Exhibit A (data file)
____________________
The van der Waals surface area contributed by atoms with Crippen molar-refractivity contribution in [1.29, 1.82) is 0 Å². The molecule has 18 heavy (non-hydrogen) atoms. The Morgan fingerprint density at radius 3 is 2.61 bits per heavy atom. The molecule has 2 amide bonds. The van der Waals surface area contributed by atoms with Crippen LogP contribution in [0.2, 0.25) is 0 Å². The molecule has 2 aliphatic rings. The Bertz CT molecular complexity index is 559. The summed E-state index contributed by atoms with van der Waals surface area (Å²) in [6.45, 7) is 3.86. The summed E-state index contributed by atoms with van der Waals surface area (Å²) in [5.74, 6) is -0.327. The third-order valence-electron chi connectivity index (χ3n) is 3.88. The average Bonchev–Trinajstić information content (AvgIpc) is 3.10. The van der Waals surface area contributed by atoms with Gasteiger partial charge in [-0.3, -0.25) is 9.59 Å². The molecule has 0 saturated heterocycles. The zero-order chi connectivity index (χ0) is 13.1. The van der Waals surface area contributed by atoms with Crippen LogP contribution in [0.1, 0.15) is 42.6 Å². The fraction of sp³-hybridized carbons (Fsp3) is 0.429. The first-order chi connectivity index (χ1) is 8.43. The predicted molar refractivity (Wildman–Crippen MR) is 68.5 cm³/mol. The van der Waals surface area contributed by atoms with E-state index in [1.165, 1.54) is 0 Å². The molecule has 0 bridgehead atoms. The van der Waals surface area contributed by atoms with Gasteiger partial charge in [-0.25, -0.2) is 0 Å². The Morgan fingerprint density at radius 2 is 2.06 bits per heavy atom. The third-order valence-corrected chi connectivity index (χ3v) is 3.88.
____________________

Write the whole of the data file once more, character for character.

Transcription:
The van der Waals surface area contributed by atoms with Crippen molar-refractivity contribution in [1.29, 1.82) is 0 Å². The molecule has 18 heavy (non-hydrogen) atoms. The Morgan fingerprint density at radius 3 is 2.61 bits per heavy atom. The molecule has 2 amide bonds. The van der Waals surface area contributed by atoms with Crippen LogP contribution in [0.2, 0.25) is 0 Å². The molecule has 2 aliphatic rings. The Bertz CT molecular complexity index is 559. The summed E-state index contributed by atoms with van der Waals surface area (Å²) in [6.45, 7) is 3.86. The summed E-state index contributed by atoms with van der Waals surface area (Å²) in [5.74, 6) is -0.327. The third-order valence-electron chi connectivity index (χ3n) is 3.88. The average Bonchev–Trinajstić information content (AvgIpc) is 3.10. The van der Waals surface area contributed by atoms with Gasteiger partial charge in [-0.3, -0.25) is 9.59 Å². The molecule has 0 saturated heterocycles. The zero-order chi connectivity index (χ0) is 13.1. The van der Waals surface area contributed by atoms with Crippen LogP contribution in [0.1, 0.15) is 42.6 Å². The fraction of sp³-hybridized carbons (Fsp3) is 0.429. The first-order chi connectivity index (χ1) is 8.43. The predicted molar refractivity (Wildman–Crippen MR) is 68.5 cm³/mol. The van der Waals surface area contributed by atoms with E-state index in [1.165, 1.54) is 0 Å². The molecule has 0 bridgehead atoms. The van der Waals surface area contributed by atoms with Gasteiger partial charge in [-0.25, -0.2) is 0 Å². The Morgan fingerprint density at radius 2 is 2.06 bits per heavy atom. The third-order valence-corrected chi connectivity index (χ3v) is 3.88.